For example, (PA)56, according to Table 1, is the entry describing the probability that two lineages sampled from one male and one female in the same deme came from female parents in different demes in the previous generation. (PA)56 is the product of (a) the probability that one male and one female lineage currently in the same deme were in different demes in the previous generation (either because one lineage was in a migrant or because both lineages were in migrants that arrived in the same deme), and (b) the probability that two autosomal lineages (one from a male and one from a female) both came from female parents. The latter probability is 1/4, since for each sampled individual we choose the maternal autosome with probability 1/2.

PX denotes the 9 × 9 single-generation transition matrix for two lineages sampled from an X-linked locus. (PX)45 is the probability that two X-linked lineages sampled from one male and one female in the same deme came from female parents in different demes in the previous generation (Table 1). The probability (a) above, that the lineages were in different demes in the previous generation, will not differ between an X-linked and autosomal locus. However, the analog to (b) above, the probability that two X-linked lineages (one from a male and one from a female) came from two female parents is 1/2. This is because the male allele would have had to come from the female parent in the previous generation, while we choose the female’s allele from her maternal X with probability 1/2.

The matrices PA and PX are rather cumbersome due to their size. Since the terms describing migration among demes do not depend on whether the sampled locus is X-linked or autosomal, the matrices’ entries can be written more simply by using the notation gi,jk,l for terms of type (a) above in the following manner. Let us denote the state in which two lineages, regardless of sex, are in the same deme as state I; state II represents two lineages being from different demes. Then gI,IIM,F is the probability that a sample of one male and one female now in state I was in state II in the previous generation, which corresponds to (a) in the previous paragraph. The probabilities gi,jk,l for all types of samples are given in Appendix 1.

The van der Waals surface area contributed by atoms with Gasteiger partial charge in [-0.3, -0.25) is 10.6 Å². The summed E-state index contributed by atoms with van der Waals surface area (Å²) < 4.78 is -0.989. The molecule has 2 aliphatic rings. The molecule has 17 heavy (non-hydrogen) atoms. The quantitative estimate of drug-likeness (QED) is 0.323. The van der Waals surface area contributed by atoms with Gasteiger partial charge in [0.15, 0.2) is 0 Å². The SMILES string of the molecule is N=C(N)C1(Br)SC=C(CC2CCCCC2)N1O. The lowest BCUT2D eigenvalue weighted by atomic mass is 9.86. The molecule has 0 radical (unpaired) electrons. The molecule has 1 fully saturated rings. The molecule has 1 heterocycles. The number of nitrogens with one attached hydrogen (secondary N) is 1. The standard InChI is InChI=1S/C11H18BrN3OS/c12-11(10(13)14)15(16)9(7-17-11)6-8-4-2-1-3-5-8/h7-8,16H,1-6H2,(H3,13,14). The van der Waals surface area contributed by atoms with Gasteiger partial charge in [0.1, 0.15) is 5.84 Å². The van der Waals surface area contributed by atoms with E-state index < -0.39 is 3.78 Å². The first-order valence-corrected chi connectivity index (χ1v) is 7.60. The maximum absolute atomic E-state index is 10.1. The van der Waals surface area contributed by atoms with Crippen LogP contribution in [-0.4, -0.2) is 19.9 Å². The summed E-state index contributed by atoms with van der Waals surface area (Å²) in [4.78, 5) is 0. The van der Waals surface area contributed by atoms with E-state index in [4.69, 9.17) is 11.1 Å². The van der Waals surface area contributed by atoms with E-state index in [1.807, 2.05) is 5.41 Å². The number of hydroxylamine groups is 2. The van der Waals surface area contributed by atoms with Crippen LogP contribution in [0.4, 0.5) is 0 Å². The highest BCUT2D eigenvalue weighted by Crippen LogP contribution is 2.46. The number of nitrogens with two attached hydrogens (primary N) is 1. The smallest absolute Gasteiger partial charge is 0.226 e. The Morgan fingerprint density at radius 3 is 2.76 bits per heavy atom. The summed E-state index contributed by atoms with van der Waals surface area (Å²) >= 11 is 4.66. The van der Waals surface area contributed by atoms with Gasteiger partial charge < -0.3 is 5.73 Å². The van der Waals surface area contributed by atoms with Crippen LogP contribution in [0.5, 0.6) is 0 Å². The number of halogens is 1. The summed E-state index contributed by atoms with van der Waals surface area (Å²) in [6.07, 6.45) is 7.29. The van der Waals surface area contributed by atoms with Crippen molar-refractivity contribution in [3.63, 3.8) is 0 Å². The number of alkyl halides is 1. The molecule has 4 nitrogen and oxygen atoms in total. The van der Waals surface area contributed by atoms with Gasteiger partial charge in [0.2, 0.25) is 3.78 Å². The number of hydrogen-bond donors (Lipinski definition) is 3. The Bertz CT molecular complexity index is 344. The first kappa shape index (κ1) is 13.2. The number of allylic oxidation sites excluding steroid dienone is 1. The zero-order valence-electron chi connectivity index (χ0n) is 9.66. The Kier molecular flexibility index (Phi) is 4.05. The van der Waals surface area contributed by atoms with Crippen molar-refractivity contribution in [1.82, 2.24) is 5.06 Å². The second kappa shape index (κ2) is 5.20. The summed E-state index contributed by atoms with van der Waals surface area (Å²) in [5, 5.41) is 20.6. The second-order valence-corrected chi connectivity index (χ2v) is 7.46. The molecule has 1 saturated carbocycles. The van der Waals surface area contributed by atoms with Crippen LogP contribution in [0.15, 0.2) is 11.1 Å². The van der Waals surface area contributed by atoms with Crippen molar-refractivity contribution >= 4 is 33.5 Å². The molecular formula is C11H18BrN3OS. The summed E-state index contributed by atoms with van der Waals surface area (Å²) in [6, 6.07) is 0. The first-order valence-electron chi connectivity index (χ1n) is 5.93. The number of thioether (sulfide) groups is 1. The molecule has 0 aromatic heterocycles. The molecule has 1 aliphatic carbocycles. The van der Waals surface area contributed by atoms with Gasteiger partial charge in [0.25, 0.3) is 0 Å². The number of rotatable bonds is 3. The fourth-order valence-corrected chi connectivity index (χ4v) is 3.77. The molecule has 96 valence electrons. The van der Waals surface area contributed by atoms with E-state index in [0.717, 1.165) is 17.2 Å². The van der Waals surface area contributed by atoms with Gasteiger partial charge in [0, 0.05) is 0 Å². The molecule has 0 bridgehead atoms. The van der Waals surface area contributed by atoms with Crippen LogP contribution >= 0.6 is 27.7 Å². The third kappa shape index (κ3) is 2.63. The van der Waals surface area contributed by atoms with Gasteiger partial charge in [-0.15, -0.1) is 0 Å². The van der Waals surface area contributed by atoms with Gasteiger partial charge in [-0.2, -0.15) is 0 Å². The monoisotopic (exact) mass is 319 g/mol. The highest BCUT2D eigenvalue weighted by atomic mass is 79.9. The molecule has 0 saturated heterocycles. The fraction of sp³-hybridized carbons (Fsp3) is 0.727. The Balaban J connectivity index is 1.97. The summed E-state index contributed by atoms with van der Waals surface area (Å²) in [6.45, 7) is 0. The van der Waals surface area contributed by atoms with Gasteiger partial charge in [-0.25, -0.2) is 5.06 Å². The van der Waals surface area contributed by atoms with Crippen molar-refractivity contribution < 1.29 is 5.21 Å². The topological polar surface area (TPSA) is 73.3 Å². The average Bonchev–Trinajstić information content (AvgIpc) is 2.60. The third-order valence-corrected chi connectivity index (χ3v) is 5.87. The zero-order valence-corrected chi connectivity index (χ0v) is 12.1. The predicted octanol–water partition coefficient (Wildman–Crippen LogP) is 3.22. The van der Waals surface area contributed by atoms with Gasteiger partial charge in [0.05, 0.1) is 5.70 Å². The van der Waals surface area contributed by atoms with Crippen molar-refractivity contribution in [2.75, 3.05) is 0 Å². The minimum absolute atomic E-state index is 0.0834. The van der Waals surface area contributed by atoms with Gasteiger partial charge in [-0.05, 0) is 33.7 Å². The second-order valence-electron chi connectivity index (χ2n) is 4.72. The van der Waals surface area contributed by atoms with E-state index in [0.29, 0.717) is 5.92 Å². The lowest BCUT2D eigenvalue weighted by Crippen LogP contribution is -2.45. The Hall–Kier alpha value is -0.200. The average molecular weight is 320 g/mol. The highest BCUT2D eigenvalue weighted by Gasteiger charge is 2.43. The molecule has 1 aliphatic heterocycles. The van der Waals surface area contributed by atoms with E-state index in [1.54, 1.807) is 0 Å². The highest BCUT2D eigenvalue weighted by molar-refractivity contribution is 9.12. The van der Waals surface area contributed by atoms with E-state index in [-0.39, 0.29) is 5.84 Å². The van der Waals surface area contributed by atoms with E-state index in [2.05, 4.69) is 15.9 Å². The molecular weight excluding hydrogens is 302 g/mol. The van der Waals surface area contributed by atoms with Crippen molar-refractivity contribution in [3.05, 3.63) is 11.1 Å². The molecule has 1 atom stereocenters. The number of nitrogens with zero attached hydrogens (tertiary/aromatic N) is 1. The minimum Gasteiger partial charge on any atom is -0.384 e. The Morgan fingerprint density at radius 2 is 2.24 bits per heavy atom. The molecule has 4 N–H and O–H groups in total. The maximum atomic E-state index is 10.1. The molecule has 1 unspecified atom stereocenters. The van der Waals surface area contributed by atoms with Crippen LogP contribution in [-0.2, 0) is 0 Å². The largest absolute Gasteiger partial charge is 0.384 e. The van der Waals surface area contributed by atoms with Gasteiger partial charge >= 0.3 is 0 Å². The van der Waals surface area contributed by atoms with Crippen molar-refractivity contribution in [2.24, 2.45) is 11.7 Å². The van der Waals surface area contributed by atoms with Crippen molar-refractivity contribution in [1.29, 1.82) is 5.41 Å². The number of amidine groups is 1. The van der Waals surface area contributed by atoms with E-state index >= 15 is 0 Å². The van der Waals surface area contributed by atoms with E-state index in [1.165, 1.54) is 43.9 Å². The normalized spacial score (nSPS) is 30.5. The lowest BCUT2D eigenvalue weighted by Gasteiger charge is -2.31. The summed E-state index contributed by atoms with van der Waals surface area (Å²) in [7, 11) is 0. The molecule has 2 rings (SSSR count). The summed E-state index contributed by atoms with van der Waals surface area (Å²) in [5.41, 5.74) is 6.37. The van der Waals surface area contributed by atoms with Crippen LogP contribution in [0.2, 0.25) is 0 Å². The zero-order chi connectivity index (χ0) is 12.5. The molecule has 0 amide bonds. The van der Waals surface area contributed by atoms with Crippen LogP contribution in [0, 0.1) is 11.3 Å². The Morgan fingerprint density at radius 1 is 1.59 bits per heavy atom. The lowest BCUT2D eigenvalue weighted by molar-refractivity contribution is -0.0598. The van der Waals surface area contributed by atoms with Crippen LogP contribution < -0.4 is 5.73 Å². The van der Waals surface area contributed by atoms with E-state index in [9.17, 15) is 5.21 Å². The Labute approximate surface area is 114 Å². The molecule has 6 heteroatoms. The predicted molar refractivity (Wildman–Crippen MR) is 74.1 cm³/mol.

Using this notation, for example, (PA)39 is equal to the product of (a) gI,IF,F (the probability two females currently in the same deme were in the same deme in the previous generation) and (b) 1/(8Nf) (the probability two sampled lineages, one from each sampled female, coalesce in a female in the previous generation). 1/(8Nf) is the probability that in both females the maternal autosome is selected (= 1/2 × 1/2) times the probability the loci were inherited from the same maternal chromosome (= 1/(2Nf)). (PX)62 is equal to (a) gII,IM,F (the probability two sampled males are currently in different demes but were in the same deme in the previous generation) times (b) 1 − 1/Nf (the probability the sampled lineages come from two different females). Since a male’s X chromosome must come from his mother, the probability that two male X chromosomes are found in two different females is simply the probability the chromosomes do not come from the same female.

Suppose the sampled lineages are currently in the same individual but that the lineages have not coalesced (columns 1 and 2 in PA and column 1 in PX). Because migration occurs after reproduction within demes, the lineages had to be in a male and female (the individual’s parents) in the same deme in the previous generation, regardless of whether or not the individual from whom the lineages were sampled had migrated (see rows 1 and 2 of matrix (1) and row 1 of matrix (2)).

Thus we can write down both the autosomal and X-linked single generation transition matrices, PA and PX, as matrices (1) and (2). Above both matrices, we indicate the sex structure of the sample for each column (e.g., x2133, x2133 denotes lineages sampled from two males), and the physical locations associated with states (e.g., in the same individual but not coalesced, or from different demes).



We can rewrite both transition matrices in equations (1) and (2) in the form